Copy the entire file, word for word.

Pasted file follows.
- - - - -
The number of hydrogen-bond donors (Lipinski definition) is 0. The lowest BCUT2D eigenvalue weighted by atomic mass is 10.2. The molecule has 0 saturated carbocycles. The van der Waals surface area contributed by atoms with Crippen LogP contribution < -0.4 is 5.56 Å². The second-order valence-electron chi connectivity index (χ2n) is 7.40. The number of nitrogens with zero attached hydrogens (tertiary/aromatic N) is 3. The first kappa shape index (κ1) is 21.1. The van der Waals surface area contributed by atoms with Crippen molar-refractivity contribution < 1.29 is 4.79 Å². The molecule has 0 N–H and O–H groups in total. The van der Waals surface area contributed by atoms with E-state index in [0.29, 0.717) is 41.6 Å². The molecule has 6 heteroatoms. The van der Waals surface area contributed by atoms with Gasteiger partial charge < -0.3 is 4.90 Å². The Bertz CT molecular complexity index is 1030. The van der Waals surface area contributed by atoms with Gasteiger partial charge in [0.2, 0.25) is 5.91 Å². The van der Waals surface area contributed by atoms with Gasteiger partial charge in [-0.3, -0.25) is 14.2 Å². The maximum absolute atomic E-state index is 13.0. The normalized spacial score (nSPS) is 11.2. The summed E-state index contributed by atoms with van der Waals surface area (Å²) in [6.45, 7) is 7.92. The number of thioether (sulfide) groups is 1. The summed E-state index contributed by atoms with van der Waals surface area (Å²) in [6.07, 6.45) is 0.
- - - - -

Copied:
The number of hydrogen-bond donors (Lipinski definition) is 0. The lowest BCUT2D eigenvalue weighted by atomic mass is 10.2. The molecule has 0 saturated carbocycles. The van der Waals surface area contributed by atoms with Crippen LogP contribution < -0.4 is 5.56 Å². The second-order valence-electron chi connectivity index (χ2n) is 7.40. The number of nitrogens with zero attached hydrogens (tertiary/aromatic N) is 3. The first kappa shape index (κ1) is 21.1. The van der Waals surface area contributed by atoms with Crippen molar-refractivity contribution < 1.29 is 4.79 Å². The molecule has 0 N–H and O–H groups in total. The van der Waals surface area contributed by atoms with E-state index in [0.29, 0.717) is 41.6 Å². The molecule has 6 heteroatoms. The van der Waals surface area contributed by atoms with Gasteiger partial charge < -0.3 is 4.90 Å². The Bertz CT molecular complexity index is 1030. The van der Waals surface area contributed by atoms with Gasteiger partial charge in [0.2, 0.25) is 5.91 Å². The van der Waals surface area contributed by atoms with Gasteiger partial charge in [-0.3, -0.25) is 14.2 Å². The maximum absolute atomic E-state index is 13.0. The normalized spacial score (nSPS) is 11.2. The summed E-state index contributed by atoms with van der Waals surface area (Å²) in [6.45, 7) is 7.92. The number of thioether (sulfide) groups is 1. The summed E-state index contributed by atoms with van der Waals surface area (Å²) in [6.07, 6.45) is 0.